Why Turkey is blocking NATO's expansion

Turkey, Finland, and Sweden.
Turkey, Finland, and Sweden. Illustrated | Gettyimages

The expansion of NATO is going … haltingly. Following Russia's invasion of Ukraine, Sweden and Finland have applied to join the military alliance that includes the United States and much of Western Europe. But the process has hit a stumbling block. The Associated Press reports that Turkish President Recep Tayyip Erdogan this week said Sweden "can no longer expect any charity from us regarding their NATO membership application" after right-wing protesters burned a Koran outside the Turkish embassy in Stockholm. Finland's foreign minister followed that by suggesting his country could join the alliance without Sweden if necessary. Why is Turkey opposed to NATO expansion? And how might this affect the war in Europe? Here's everything you need to know:

Why do Finland and Sweden want to join NATO?

One word: Russia. Finland shares a long border with Russia, and Sweden sits on the Baltic Sea where much of the Russian Navy operates. But both were longtime holdouts against joining the military alliance — they were officially neutral throughout the Cold War — until Russian President Vladimir Putin decided to invade another neighbor, Ukraine, in 2022. "Public support for NATO membership in the Nordic countries shot up virtually overnight after the start of the invasion," Axios reports. The two countries jointly applied for membership in May 2022. "Everything has changed when Russia attacked Ukraine," Finnish Prime Minister Sanna Marin said at the time. "And I personally think that we cannot trust anymore there will be a peaceful future next to Russia."

What's the holdup?

NATO can't add new countries without approval from the government of every single country in the alliance. That wasn't a big deal when NATO had just 12 members, but now there are 30 countries in the organization. (In the United States, that requirement means two-thirds of the Senate must approve such applications: That happened by a 95-1 vote in August.) That means any single country can slow down the process if it chooses. "Joining NATO was never meant to be this hard, but because the alliance is now so big it just complicates things because you have to get 30 different leaders lined up and on the same page and 30 different legislatures lined up on the same page," The Atlantic Council's Christopher Skaluba tells The Hill.

Who are the holdouts?

Turkey and Hungary, but Hungary is expected to approve the applications this year. Erdogan, meanwhile, wants Sweden to "do more to tackle terrorist support among a Kurdish population of about 100,000, and to extradite suspects," Bloomberg reports. The Financial Times adds that Turkey wants Sweden to cut ties with Kurdish People's Protection Units (YPG) — a Kurdish militia that led the campaign against ISIS in Syria, but which also has ties to the Kurdistan Workers' party (PKK) that has waged an insurgency against Turkey since 1980. Sweden has tried to "distance itself" from the offending group, Reuters reports. (And it has also lifted an arms embargo against Turkey.). But it hasn't extradited the suspects that Turkey seeks.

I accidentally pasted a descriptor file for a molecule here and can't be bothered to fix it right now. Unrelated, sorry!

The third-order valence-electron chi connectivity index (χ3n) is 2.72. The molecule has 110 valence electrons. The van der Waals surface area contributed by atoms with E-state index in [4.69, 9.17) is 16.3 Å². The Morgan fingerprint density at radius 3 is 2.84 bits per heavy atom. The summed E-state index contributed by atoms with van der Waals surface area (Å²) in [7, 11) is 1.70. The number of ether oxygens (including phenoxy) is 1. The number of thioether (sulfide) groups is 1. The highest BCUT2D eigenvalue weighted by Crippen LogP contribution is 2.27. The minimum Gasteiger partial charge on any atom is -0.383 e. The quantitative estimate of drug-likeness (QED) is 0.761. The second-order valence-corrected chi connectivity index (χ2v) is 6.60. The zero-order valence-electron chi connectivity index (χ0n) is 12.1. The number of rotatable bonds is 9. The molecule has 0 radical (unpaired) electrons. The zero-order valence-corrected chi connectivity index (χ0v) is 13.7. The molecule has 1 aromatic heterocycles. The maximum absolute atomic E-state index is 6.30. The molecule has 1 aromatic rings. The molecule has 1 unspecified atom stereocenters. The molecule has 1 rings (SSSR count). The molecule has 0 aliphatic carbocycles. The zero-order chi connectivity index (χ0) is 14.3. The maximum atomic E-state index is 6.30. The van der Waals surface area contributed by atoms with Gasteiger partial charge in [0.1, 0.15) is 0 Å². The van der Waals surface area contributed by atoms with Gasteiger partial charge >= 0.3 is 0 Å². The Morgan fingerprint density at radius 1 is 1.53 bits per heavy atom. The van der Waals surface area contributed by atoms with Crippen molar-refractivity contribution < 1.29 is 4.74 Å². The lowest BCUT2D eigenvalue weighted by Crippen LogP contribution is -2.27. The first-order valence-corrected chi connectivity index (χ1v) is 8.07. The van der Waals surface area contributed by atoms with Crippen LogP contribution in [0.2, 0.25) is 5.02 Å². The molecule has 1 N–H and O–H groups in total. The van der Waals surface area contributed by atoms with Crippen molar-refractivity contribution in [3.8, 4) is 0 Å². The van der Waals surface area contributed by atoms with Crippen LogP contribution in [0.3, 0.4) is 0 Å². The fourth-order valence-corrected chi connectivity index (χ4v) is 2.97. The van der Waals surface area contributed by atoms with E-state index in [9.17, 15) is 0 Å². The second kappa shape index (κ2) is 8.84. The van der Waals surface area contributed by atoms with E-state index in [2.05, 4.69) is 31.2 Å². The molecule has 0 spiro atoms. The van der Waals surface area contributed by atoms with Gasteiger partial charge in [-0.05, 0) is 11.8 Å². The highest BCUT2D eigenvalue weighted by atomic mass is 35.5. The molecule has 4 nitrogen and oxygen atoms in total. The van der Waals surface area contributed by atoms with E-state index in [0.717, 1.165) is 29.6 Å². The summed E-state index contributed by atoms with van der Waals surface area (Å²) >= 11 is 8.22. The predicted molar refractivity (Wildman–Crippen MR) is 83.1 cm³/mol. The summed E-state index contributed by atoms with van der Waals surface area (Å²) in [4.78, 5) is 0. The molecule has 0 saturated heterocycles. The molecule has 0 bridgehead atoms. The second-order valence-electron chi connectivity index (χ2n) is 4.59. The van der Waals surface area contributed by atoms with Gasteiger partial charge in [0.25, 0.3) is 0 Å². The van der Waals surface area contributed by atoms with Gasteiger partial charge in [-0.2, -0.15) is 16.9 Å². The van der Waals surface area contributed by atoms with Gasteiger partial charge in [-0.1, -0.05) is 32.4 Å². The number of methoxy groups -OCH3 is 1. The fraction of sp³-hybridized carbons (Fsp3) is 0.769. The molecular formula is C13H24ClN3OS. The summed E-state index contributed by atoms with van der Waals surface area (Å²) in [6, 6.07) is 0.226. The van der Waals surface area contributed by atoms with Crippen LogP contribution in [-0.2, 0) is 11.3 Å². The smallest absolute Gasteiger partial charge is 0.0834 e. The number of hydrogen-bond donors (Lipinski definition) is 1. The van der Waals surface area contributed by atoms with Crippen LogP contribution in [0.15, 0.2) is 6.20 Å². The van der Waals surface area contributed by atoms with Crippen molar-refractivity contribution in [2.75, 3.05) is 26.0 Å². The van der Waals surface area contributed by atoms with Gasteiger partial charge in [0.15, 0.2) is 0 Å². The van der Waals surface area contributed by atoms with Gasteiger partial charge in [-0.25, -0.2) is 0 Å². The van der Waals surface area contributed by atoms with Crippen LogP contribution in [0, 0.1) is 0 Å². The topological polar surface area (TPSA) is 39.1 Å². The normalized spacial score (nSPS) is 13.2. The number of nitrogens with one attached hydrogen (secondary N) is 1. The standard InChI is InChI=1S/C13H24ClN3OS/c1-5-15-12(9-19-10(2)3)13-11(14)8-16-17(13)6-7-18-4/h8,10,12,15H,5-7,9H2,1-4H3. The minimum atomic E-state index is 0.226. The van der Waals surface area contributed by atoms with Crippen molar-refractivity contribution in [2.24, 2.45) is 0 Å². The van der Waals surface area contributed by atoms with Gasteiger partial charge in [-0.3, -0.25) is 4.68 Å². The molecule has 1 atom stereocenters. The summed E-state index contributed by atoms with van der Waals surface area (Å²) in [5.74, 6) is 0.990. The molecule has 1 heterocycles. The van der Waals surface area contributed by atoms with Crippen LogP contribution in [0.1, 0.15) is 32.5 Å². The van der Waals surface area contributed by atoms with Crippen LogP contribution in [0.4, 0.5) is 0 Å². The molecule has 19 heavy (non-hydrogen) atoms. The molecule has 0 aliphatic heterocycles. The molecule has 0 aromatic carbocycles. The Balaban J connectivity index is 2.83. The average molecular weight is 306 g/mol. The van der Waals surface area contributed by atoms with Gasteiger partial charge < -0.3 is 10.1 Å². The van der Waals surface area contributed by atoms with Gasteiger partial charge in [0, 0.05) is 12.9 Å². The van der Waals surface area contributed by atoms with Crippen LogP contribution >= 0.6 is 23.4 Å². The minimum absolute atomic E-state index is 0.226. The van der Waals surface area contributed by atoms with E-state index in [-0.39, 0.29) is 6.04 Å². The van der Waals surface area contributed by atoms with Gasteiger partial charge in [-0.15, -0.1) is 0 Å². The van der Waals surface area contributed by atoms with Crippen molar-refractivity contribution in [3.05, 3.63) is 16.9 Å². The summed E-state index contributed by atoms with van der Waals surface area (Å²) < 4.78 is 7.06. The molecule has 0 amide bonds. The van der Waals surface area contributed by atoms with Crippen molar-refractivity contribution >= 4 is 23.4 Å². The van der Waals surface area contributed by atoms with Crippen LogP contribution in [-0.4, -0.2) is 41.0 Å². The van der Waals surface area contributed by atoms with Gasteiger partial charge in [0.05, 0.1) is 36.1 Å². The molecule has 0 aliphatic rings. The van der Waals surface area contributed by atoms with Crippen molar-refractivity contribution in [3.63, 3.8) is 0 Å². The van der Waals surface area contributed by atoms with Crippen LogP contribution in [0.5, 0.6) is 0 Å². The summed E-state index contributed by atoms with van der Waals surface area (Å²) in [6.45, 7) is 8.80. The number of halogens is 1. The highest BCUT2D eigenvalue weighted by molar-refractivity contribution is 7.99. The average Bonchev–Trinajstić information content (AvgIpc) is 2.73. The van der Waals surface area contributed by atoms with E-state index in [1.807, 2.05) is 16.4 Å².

What is the U.S. doing?

The United States, of course, is first among equals in the NATO alliance — so you would expect American leaders to push Turkey toward approving Sweden and Finland's applications. Indeed, U.S. and Turkish officials met in mid-January to discuss both NATO and other "defense cooperation" topics. EuroNews reports that Turkey made clear that it wants to upgrade its fleet of U.S.-made F-16 jet fighters. But Voice of America says complying with that request might not be so simple: Congress has to approve the sale of fighters to Turkey — and NATO expansion won't be the only condition of approval. The U.S. also wants a promise that Turkey won't take military action in northern Syria. In other words: It's complicated.

How does this affect the war in Ukraine?

Bloomberg's editors say the holdup "puts Europe's wider security at risk." Both countries have "considerable" defense capabilities that could come in useful "at a time when the alliance's resources are stretched from assisting Ukraine." But Russian leaders seem to think that — despite the slow process — the addition of Finland and Sweden is a done deal: Valery Gerasimov, the top Russian general in Ukraine, says planned reforms to the military include the ability to respond to threats posed by "the aspirations of the North Atlantic Alliance to expand to Finland and Sweden."

What's next?

The future is still muddy. Pekka Haavisto, the Finnish foreign minister, reportedly "backpedaled" after suggesting his country might join NATO without Sweden at its side — though The Associated Press notes it was the first time an official in either country had "raised doubts" about joining the alliance together. A resolution might not be in the offing for a while yet: The Wall Street Journal reports that Turkey won't officially take up approval of NATO expansion until its national elections, most likely in May.

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